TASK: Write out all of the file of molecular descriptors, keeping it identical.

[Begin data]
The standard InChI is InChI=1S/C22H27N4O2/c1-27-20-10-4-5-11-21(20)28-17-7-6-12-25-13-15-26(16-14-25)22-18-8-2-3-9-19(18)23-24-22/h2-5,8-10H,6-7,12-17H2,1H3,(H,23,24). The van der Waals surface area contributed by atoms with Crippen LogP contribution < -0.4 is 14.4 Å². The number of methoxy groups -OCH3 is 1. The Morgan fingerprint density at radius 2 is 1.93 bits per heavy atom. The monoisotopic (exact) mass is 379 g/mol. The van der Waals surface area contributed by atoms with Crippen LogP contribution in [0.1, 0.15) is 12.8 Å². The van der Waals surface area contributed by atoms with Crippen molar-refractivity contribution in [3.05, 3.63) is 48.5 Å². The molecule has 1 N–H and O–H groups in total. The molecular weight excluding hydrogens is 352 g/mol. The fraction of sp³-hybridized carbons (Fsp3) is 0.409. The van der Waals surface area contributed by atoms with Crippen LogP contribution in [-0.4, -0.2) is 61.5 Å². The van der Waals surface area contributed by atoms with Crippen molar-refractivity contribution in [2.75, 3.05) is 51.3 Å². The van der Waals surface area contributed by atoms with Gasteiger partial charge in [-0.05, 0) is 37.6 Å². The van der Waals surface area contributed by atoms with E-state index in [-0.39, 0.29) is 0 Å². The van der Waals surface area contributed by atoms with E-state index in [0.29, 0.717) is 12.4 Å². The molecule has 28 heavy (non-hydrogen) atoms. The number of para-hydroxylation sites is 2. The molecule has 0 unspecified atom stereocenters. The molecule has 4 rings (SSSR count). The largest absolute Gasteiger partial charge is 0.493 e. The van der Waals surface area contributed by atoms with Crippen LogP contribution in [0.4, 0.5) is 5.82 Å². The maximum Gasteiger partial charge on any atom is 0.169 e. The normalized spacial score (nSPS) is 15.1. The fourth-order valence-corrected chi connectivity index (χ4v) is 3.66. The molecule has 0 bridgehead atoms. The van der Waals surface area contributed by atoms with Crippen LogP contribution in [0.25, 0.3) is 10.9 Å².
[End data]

The standard InChI is InChI=1S/C22H27N4O2/c1-27-20-10-4-5-11-21(20)28-17-7-6-12-25-13-15-26(16-14-25)22-18-8-2-3-9-19(18)23-24-22/h2-5,8-10H,6-7,12-17H2,1H3,(H,23,24). The van der Waals surface area contributed by atoms with Crippen LogP contribution < -0.4 is 14.4 Å². The number of methoxy groups -OCH3 is 1. The Morgan fingerprint density at radius 2 is 1.93 bits per heavy atom. The monoisotopic (exact) mass is 379 g/mol. The van der Waals surface area contributed by atoms with Crippen LogP contribution in [0.1, 0.15) is 12.8 Å². The van der Waals surface area contributed by atoms with Crippen molar-refractivity contribution in [3.05, 3.63) is 48.5 Å². The molecule has 1 N–H and O–H groups in total. The molecular weight excluding hydrogens is 352 g/mol. The fraction of sp³-hybridized carbons (Fsp3) is 0.409. The van der Waals surface area contributed by atoms with Crippen LogP contribution in [-0.4, -0.2) is 61.5 Å². The van der Waals surface area contributed by atoms with Crippen molar-refractivity contribution in [2.75, 3.05) is 51.3 Å². The van der Waals surface area contributed by atoms with Gasteiger partial charge in [-0.05, 0) is 37.6 Å². The van der Waals surface area contributed by atoms with E-state index in [-0.39, 0.29) is 0 Å². The van der Waals surface area contributed by atoms with E-state index in [0.29, 0.717) is 12.4 Å². The molecule has 28 heavy (non-hydrogen) atoms. The number of para-hydroxylation sites is 2. The molecule has 0 unspecified atom stereocenters. The molecule has 4 rings (SSSR count). The largest absolute Gasteiger partial charge is 0.493 e. The van der Waals surface area contributed by atoms with Crippen LogP contribution in [0.4, 0.5) is 5.82 Å². The maximum Gasteiger partial charge on any atom is 0.169 e. The normalized spacial score (nSPS) is 15.1. The fourth-order valence-corrected chi connectivity index (χ4v) is 3.66. The molecule has 0 bridgehead atoms. The van der Waals surface area contributed by atoms with Crippen LogP contribution in [0.25, 0.3) is 10.9 Å².